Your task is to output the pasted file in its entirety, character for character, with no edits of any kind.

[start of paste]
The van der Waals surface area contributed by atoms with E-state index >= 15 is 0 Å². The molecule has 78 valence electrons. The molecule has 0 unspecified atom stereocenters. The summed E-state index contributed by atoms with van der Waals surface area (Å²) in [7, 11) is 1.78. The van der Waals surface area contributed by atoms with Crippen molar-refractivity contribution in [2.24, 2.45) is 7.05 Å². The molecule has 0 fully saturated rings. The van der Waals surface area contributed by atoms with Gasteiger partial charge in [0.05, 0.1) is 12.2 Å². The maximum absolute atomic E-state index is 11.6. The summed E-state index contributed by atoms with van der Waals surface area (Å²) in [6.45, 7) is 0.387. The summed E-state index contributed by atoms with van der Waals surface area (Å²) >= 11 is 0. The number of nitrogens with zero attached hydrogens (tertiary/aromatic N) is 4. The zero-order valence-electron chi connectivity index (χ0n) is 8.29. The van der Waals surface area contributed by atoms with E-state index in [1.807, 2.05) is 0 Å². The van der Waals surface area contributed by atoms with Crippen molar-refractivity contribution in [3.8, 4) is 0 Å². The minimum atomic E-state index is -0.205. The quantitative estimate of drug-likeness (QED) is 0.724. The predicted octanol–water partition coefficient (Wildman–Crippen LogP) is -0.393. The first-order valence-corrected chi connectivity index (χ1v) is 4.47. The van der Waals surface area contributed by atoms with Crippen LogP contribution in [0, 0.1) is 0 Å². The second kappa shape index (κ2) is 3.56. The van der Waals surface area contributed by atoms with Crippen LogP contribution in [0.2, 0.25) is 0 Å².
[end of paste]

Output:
The van der Waals surface area contributed by atoms with E-state index >= 15 is 0 Å². The molecule has 78 valence electrons. The molecule has 0 unspecified atom stereocenters. The summed E-state index contributed by atoms with van der Waals surface area (Å²) in [7, 11) is 1.78. The van der Waals surface area contributed by atoms with Crippen molar-refractivity contribution in [2.24, 2.45) is 7.05 Å². The molecule has 0 fully saturated rings. The van der Waals surface area contributed by atoms with Gasteiger partial charge in [0.05, 0.1) is 12.2 Å². The maximum absolute atomic E-state index is 11.6. The summed E-state index contributed by atoms with van der Waals surface area (Å²) in [6.45, 7) is 0.387. The summed E-state index contributed by atoms with van der Waals surface area (Å²) >= 11 is 0. The number of nitrogens with zero attached hydrogens (tertiary/aromatic N) is 4. The zero-order valence-electron chi connectivity index (χ0n) is 8.29. The van der Waals surface area contributed by atoms with E-state index in [1.807, 2.05) is 0 Å². The van der Waals surface area contributed by atoms with Crippen molar-refractivity contribution in [3.8, 4) is 0 Å². The minimum atomic E-state index is -0.205. The quantitative estimate of drug-likeness (QED) is 0.724. The predicted octanol–water partition coefficient (Wildman–Crippen LogP) is -0.393. The first-order valence-corrected chi connectivity index (χ1v) is 4.47. The van der Waals surface area contributed by atoms with Crippen LogP contribution in [0, 0.1) is 0 Å². The second kappa shape index (κ2) is 3.56. The van der Waals surface area contributed by atoms with Crippen LogP contribution in [0.2, 0.25) is 0 Å².